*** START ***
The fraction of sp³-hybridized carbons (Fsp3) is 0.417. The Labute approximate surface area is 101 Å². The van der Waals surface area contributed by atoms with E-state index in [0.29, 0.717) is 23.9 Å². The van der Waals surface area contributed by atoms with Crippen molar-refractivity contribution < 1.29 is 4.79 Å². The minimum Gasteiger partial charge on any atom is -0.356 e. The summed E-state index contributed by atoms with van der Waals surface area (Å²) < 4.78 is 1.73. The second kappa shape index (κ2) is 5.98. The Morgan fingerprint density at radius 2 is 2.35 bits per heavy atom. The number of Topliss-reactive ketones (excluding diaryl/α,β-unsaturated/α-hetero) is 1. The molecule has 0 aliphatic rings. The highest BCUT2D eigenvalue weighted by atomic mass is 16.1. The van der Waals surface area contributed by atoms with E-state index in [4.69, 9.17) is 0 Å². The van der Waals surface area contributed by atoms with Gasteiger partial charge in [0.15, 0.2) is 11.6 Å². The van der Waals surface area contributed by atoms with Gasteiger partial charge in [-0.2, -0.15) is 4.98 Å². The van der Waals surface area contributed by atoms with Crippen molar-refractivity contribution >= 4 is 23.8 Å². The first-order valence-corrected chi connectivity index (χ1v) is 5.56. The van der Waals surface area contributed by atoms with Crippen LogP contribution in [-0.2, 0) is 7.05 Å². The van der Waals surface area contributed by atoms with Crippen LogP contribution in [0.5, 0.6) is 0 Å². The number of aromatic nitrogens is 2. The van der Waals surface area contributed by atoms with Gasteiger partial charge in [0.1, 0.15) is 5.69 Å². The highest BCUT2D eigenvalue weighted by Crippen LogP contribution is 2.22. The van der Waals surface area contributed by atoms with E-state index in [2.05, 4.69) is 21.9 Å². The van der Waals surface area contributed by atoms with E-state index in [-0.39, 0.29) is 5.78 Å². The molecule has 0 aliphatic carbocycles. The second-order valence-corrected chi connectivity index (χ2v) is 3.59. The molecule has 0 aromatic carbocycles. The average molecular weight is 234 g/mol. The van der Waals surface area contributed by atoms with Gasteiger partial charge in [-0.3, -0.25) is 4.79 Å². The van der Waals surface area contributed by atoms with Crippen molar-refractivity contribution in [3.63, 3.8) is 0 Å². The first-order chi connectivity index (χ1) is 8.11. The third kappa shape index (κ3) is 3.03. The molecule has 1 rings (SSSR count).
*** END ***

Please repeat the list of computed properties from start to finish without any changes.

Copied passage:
The fraction of sp³-hybridized carbons (Fsp3) is 0.417. The Labute approximate surface area is 101 Å². The van der Waals surface area contributed by atoms with E-state index in [0.29, 0.717) is 23.9 Å². The van der Waals surface area contributed by atoms with Crippen molar-refractivity contribution < 1.29 is 4.79 Å². The minimum Gasteiger partial charge on any atom is -0.356 e. The summed E-state index contributed by atoms with van der Waals surface area (Å²) < 4.78 is 1.73. The second kappa shape index (κ2) is 5.98. The Morgan fingerprint density at radius 2 is 2.35 bits per heavy atom. The number of Topliss-reactive ketones (excluding diaryl/α,β-unsaturated/α-hetero) is 1. The molecule has 0 aliphatic rings. The highest BCUT2D eigenvalue weighted by atomic mass is 16.1. The van der Waals surface area contributed by atoms with E-state index in [4.69, 9.17) is 0 Å². The van der Waals surface area contributed by atoms with Gasteiger partial charge in [0.15, 0.2) is 11.6 Å². The van der Waals surface area contributed by atoms with Gasteiger partial charge in [-0.2, -0.15) is 4.98 Å². The van der Waals surface area contributed by atoms with Crippen molar-refractivity contribution >= 4 is 23.8 Å². The first-order valence-corrected chi connectivity index (χ1v) is 5.56. The van der Waals surface area contributed by atoms with Crippen LogP contribution in [-0.2, 0) is 7.05 Å². The van der Waals surface area contributed by atoms with Crippen LogP contribution in [0.5, 0.6) is 0 Å². The number of aromatic nitrogens is 2. The van der Waals surface area contributed by atoms with Gasteiger partial charge in [0.1, 0.15) is 5.69 Å². The highest BCUT2D eigenvalue weighted by Crippen LogP contribution is 2.22. The van der Waals surface area contributed by atoms with E-state index in [2.05, 4.69) is 21.9 Å². The van der Waals surface area contributed by atoms with E-state index in [-0.39, 0.29) is 5.78 Å². The molecule has 0 aliphatic carbocycles. The second-order valence-corrected chi connectivity index (χ2v) is 3.59. The molecule has 0 aromatic carbocycles. The average molecular weight is 234 g/mol. The van der Waals surface area contributed by atoms with Gasteiger partial charge in [-0.3, -0.25) is 4.79 Å². The van der Waals surface area contributed by atoms with Crippen molar-refractivity contribution in [3.63, 3.8) is 0 Å². The first-order chi connectivity index (χ1) is 8.11. The third kappa shape index (κ3) is 3.03. The molecule has 1 rings (SSSR count).